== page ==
Taking the pedals off of bikes

Posted in tips and repairs at 12:42 am by Administrator

It took me ages to figure this out. It probably shouldn’t have but it did cos I suck.

If you are taking pedals off then make sure that you have a proper open ended spanner for the job. I used to use a tiny little shifting spanner but it kept slipping and I stuffed up a few pedals. So I went out and got a proper, thin profile, 15 mm, open ended spanner. Who would have thought that the right tools for the job would have made things easier. Derr!!

Any once you have your spanner fit it to the pedal right next to the crank. To figure out the way to turn it to undo the pedal, try to turn the nut in both directions. The direction that turns the pedals in a backwards direction (the non-drive direction) is the right one to undo the pedals. Then put your foot on the pedal to hold it still and turn the spanner. Presto, the thing should loosen up. Then repeat the process on the other side. Its the non drive direction thats the key to knowing which way to go.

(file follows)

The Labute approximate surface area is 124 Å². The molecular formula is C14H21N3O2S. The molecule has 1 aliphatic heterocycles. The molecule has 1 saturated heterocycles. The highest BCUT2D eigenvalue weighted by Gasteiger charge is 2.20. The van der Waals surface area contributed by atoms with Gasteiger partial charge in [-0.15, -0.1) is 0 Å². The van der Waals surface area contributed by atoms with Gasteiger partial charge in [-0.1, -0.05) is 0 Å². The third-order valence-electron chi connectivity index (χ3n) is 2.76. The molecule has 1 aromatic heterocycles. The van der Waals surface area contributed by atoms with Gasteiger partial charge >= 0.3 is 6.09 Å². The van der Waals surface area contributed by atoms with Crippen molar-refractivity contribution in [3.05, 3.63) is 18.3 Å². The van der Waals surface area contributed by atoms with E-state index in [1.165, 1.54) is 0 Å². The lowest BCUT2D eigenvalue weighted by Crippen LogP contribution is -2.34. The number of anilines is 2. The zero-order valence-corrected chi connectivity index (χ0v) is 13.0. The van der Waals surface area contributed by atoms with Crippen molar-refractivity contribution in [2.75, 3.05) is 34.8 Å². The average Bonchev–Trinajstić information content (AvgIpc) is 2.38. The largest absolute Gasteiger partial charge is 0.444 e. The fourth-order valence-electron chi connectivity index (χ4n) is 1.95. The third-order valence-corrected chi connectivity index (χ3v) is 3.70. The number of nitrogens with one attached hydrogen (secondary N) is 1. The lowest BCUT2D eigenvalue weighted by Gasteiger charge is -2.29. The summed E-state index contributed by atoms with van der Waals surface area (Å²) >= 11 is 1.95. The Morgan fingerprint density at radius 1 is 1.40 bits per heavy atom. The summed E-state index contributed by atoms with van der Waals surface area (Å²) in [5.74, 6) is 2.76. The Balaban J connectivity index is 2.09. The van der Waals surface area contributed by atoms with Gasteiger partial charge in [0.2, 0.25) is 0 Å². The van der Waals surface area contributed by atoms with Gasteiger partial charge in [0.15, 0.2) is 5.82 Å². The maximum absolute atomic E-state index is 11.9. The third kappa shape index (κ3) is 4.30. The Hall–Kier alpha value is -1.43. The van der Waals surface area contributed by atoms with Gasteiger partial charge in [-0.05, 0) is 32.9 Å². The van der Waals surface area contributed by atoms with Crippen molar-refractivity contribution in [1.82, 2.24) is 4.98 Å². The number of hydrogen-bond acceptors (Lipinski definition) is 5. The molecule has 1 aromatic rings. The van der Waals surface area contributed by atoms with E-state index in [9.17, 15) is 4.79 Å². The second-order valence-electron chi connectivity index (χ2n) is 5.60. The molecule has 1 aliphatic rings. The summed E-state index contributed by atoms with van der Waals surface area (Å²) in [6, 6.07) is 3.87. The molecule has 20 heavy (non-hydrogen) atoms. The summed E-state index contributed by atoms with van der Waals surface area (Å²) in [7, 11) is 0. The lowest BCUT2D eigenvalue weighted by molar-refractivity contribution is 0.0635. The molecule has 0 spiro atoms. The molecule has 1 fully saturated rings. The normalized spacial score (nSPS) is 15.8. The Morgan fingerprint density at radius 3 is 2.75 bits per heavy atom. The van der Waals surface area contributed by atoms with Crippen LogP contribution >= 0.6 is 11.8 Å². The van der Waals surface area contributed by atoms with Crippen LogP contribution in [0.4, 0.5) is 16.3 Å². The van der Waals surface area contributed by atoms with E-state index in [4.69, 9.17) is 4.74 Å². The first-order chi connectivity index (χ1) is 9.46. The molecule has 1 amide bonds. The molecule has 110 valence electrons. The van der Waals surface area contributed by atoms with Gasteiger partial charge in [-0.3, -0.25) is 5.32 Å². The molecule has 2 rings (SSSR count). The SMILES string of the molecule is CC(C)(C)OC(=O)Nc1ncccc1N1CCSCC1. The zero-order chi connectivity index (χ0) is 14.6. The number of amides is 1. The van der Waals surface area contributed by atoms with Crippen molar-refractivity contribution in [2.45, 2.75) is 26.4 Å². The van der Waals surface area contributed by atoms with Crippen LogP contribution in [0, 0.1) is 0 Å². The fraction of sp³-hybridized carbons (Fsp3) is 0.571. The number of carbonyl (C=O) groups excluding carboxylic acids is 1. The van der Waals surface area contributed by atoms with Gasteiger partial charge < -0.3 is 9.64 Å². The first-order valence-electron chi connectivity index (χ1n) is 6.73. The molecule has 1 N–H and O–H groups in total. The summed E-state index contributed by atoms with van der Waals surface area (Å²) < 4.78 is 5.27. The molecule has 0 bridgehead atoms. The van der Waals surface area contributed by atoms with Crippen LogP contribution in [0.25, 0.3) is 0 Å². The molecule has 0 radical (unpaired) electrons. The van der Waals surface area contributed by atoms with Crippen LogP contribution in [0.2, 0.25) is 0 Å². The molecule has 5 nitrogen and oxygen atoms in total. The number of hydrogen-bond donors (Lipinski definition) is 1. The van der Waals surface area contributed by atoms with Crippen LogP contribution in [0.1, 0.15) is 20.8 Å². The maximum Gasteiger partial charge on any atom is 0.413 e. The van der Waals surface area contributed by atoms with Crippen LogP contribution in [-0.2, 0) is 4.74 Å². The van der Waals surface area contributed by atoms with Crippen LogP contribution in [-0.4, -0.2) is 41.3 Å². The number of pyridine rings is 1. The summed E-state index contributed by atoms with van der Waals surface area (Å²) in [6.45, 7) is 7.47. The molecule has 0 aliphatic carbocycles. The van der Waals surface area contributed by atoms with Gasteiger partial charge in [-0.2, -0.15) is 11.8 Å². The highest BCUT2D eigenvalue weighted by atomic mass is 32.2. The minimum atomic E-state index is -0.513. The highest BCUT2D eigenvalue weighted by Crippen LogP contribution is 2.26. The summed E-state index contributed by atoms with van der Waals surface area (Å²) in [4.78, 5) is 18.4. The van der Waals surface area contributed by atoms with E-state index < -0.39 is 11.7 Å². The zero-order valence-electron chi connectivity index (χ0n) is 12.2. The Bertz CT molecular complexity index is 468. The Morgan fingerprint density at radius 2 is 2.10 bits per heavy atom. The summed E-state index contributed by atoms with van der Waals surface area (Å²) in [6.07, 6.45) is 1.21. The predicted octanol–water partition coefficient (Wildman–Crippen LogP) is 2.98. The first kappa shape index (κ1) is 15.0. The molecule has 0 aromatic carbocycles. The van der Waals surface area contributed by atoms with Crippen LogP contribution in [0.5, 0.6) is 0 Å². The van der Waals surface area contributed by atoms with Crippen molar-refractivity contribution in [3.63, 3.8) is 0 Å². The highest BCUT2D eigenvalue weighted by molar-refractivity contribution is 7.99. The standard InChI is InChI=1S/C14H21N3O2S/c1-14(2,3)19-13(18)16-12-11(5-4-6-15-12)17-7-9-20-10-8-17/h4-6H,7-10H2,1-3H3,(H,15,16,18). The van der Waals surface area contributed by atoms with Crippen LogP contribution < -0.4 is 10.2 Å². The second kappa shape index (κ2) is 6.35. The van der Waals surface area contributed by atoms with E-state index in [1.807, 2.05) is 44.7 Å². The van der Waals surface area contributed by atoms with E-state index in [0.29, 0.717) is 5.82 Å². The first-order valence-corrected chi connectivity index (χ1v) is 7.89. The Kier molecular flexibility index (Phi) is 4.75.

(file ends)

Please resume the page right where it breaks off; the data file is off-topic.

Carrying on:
Also when putting pedals back on make sure that they go on the correct side or you’ll really stuff your bike up and cost yourself lots of money.

Hope that helps someone out there.


Travelling with bikes

Posted in Gear that We use at 12:32 am by Administrator

Rated M (this one has a few rude words in it)

There are lots of people that are shitscared to travel with their bikes or they think that it’s not possible.
Well it very much is possible as I’ve done it bloody heaps.